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, saying, New Orleans is the key to Mexico. Durand to Choiseul, 27 June, 1766. With equally vain he Conduct of a late Right Honorable Commoner, Durand, to Due de Choiseul, 3 Juillet, 1766. Temple ever a Cabinet, wrote a sagacious observer, Durand to Choiseul, 30 July, 1766. Referring not to ; and weighed the probabilities Choiseul to Durand, 24 August, 1766. of an attempt to realize theh colonies, was just returned, and reported Durand to Choiseul, 3, 7, and 24 Aug. 1766; Choiseul to Durand, 15 Sept. 1766. how they abounded in corn, cattle, flax, and iron; in trees fit for masts;f Pontleroy, the French Emissary, made through Durand to Choiseul, Aug. 1766. Simultaneously witly and firmly of rights and a Constitution. Durand to Choiseul, 27 Aug. 1766. In this manner, timold in check all the commerce of Vera Cruz. Durand to Choiseul, 23 Aug. 1766. The rival stateerica, alike in policy and war; Choiseul to Durand, 15 Sept. 1766. and looked more nearly into th
interposed a member, when the House would have readily assisted the Governor in executing the Laws of Trade. The times, replied Otis, are altered; we now know our rights. Bernard to Shelburne, 21 Dec. 1766. While the mercenary motives which prompted the Governor's sudden eagerness to suppress illicit trade, incensed the people still more at the captious restraints on navigation, Shelburne sought to recover the affections of the Colonies by acquiring and deserving their confidence. Durand to Choiseul, 14 Aug. 1766. Assure the Assembly of Massachusetts, he said with frankness This description of Shelburne is by the Agent of the Massachusetts Assembly in London. See his Letter to the Speaker, 19 Sept. 1766. American Newspapers of 1766, Boston, 10 Nov.; New Hampshire, Gazette, 14 Nov. 1766. Bradford omits the sentence: Bradford Papers, 102. to their correspondent, they may be perfectly easy about Chap. XXVII.} 1766. Nov. the enjoyment of their rights and privileges under
s vain entreaties, had been moved to tears. Durand to Choiseul, 28 July, 1767. The next day N party together without official patronage; Durand to Choiseul, 7 August, 1767. but for the momen the cabinet, treating every thing in jest, Durand to Choiseul, 7 August, 1767. scattering ridicuhe profits of trade or the spoils of India, Durand to Choiseul, 7 August, 1767. competed for boroill be Chap. XXX.} 1767. Aug. heard, answered Durand, then in London as Minister. Durand to Chois to send none but the most accurate accounts, Durand made many inquiries of Franklin, and asked forthe mother country. Do not calculate, replied Durand, Durand to Choiseul, 30 August, 1767. on a Durand to Choiseul, 30 August, 1767. on a near revolution in the American Colonies. They aspire not to independence but to equality of rightsnowledge of every branch of administration, Durand to Choiseul, 8 Sept. 1767. and indefatigable an; for I never, my life long, will see him. Durand to Choiseul, 11 Sept. 1767. That the King spo[11 more...]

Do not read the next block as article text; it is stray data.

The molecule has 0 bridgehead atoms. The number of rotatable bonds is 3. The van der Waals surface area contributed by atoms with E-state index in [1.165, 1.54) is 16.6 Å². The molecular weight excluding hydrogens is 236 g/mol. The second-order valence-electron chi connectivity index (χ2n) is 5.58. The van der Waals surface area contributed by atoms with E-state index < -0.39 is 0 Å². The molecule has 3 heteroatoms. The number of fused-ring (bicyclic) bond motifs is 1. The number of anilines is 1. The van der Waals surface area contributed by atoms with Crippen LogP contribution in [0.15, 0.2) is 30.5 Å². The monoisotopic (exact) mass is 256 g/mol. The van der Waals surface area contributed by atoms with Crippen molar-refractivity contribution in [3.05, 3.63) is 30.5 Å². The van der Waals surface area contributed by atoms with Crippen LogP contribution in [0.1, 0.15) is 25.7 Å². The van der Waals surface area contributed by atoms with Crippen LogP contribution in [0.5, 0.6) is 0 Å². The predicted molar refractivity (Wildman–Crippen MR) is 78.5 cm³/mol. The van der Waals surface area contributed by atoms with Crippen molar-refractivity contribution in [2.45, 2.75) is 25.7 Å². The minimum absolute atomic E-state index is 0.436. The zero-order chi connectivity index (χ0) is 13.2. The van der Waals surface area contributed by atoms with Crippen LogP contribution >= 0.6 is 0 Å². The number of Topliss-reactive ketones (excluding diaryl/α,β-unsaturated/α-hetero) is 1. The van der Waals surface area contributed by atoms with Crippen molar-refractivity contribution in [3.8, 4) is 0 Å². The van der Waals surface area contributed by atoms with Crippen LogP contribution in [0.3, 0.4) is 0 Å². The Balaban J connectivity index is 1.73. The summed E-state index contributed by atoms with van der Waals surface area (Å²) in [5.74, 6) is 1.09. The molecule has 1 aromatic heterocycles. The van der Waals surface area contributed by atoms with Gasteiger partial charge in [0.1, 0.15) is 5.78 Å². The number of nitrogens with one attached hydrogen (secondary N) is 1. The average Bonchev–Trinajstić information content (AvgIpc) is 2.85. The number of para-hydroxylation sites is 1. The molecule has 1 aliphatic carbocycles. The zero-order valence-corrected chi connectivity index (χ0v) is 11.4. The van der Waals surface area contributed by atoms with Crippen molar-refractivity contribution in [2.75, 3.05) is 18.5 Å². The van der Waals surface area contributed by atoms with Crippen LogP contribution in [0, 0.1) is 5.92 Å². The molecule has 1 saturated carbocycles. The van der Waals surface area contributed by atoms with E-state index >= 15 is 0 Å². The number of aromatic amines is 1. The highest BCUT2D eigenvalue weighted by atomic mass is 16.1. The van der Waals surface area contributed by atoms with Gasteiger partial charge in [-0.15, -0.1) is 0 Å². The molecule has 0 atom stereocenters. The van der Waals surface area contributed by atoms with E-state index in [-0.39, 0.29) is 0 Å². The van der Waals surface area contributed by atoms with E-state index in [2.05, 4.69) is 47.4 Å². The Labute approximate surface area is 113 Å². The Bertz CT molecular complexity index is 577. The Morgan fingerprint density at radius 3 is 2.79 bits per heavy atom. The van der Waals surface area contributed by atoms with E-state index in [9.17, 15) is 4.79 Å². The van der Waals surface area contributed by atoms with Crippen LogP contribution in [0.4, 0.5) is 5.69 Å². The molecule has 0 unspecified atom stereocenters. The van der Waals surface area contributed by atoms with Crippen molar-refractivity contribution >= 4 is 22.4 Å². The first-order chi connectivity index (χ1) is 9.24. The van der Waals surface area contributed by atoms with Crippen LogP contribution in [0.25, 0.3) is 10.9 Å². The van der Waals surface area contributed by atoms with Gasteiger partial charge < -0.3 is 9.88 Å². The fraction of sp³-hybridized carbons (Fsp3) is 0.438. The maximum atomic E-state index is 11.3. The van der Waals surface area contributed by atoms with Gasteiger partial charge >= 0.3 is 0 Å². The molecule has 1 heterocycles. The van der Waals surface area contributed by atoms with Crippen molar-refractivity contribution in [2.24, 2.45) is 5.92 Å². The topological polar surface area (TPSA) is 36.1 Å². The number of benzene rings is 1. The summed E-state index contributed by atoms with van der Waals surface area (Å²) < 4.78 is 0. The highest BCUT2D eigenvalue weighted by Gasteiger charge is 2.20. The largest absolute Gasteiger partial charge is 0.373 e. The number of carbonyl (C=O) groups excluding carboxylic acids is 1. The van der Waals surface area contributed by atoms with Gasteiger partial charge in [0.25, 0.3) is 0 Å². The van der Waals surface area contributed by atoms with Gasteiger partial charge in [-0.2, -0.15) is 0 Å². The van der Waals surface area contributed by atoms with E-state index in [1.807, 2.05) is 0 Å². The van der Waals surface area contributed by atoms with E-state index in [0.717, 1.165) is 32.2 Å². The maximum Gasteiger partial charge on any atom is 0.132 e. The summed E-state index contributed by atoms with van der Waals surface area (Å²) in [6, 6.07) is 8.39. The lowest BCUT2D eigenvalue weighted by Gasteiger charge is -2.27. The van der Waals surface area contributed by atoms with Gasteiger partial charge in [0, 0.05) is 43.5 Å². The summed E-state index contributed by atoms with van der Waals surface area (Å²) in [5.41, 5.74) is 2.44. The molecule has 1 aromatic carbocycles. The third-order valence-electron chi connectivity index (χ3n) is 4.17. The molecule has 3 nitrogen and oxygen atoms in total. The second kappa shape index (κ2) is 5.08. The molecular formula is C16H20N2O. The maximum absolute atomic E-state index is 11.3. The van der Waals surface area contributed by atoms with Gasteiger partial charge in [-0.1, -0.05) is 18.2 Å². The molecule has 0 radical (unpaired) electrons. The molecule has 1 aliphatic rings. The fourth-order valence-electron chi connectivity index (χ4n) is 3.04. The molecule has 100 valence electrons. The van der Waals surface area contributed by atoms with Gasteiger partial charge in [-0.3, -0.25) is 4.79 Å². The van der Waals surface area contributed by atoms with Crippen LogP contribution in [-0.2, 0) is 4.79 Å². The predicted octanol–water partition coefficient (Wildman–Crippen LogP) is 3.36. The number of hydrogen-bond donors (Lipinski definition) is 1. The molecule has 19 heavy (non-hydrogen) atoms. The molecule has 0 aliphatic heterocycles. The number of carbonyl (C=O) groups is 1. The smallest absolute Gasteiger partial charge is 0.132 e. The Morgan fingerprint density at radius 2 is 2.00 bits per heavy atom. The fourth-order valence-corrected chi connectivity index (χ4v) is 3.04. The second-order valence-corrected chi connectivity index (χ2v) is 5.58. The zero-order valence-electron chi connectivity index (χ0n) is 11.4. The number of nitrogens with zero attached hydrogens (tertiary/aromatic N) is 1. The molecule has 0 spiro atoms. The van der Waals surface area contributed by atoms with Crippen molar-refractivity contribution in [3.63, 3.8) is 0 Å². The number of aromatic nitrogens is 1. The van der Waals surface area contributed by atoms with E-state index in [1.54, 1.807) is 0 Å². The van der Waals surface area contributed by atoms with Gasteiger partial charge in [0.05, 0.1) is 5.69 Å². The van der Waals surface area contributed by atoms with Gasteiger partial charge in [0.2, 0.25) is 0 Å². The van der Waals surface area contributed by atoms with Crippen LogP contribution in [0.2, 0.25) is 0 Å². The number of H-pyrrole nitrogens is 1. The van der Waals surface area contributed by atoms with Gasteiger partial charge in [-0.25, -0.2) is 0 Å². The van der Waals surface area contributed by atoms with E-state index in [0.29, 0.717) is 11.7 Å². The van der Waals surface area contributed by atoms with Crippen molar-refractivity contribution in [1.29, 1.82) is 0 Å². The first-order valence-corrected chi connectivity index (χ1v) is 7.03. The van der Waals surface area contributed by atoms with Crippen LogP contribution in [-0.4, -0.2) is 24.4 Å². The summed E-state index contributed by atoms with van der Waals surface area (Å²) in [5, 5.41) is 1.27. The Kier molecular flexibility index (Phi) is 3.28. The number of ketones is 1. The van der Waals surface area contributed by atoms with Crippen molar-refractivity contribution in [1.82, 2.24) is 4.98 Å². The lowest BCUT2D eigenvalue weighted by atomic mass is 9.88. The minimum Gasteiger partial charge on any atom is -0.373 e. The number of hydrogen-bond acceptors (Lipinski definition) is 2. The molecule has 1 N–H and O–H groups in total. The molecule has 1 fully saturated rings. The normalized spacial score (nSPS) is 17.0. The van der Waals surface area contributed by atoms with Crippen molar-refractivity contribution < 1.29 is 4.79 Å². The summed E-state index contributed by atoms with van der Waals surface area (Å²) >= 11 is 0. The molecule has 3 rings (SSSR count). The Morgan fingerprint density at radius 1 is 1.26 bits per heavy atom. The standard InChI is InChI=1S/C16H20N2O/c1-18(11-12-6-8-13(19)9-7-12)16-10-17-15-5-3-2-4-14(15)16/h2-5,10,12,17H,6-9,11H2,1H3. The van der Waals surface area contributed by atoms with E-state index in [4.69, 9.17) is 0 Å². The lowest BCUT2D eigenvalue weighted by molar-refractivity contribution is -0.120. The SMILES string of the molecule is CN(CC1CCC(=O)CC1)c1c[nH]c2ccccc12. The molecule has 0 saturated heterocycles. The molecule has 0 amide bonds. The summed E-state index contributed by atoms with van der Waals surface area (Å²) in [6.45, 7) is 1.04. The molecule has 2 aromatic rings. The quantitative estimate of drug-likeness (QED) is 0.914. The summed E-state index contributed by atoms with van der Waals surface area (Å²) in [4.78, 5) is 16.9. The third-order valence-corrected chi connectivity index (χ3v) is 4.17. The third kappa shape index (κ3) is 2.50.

f them. But Chatham's long illness Compare Durand to Choiseul, 23 Nov. 1767. had for the time ovth two carriages, each drawn by six horses. Durand to Choiseul, 10 Dec. 1767. His vain magnificenth to render himself the more sought after; Durand to Choiseul, 1 Feb, 1768. and saying that poli and friends; said those whom he deserted. Durand to Choiseul, 8 Jan. 1768. Grenville could not Chap. XXXI} 1767. Dec. conceal his despair. Durand to Choiseul, 18 Dec. 1767. To his junction witand compelled to resign his new commission, Durand to Choiseul, 10 Dec. 1767. the Ministry was regambling, and of such habits that the world Durand to the Duke of Choiseul, 19 Jan. 1768. Du Cha Bedford entered the Ministry. Their anger Durand to Choiseul, 11 December, 1767. was quickened but the danger of losing her own Colonies? Durand to Choiseul, 21 Dec. 1767.—Things cannot remaiheir mutual griefs increase.—In four years, Durand to Choiseul, Dec. 1767. Compare Andrew Eliot [3 more...]<
Chapter 33: An army and a fleet for Boston.—Hillsborough's Adminis-Tration of the Colonies continued. April—June, 1768. send over an army and a fleet to reduce the Chap. Xxxiii} 1768. April. dogs to reason; Compare Franklin's writings, VII. 256, of 8 May, 1768, and Durand to Choiseul, 1 January, 1768. such was the cry of those round the court and the public offices in England, at every rumor of colonial discontents. On the fifteenth of April the news of the Circular letter of Massachusetts reached the Ministers. It is an incentive to rebellion, De Berdt to the Speaker, 29 July, 1768. said some of them; and their choleric haste dictated the most impolitic measures that could have been devised. To insulate the offending Province, and if possible the town of Boston, a letter was sent by Hillsborough to the Governors of each of the twelve other Colonies, with a copy of the Circular, which was described as of a most dangerous and factious tendency, calculated to infl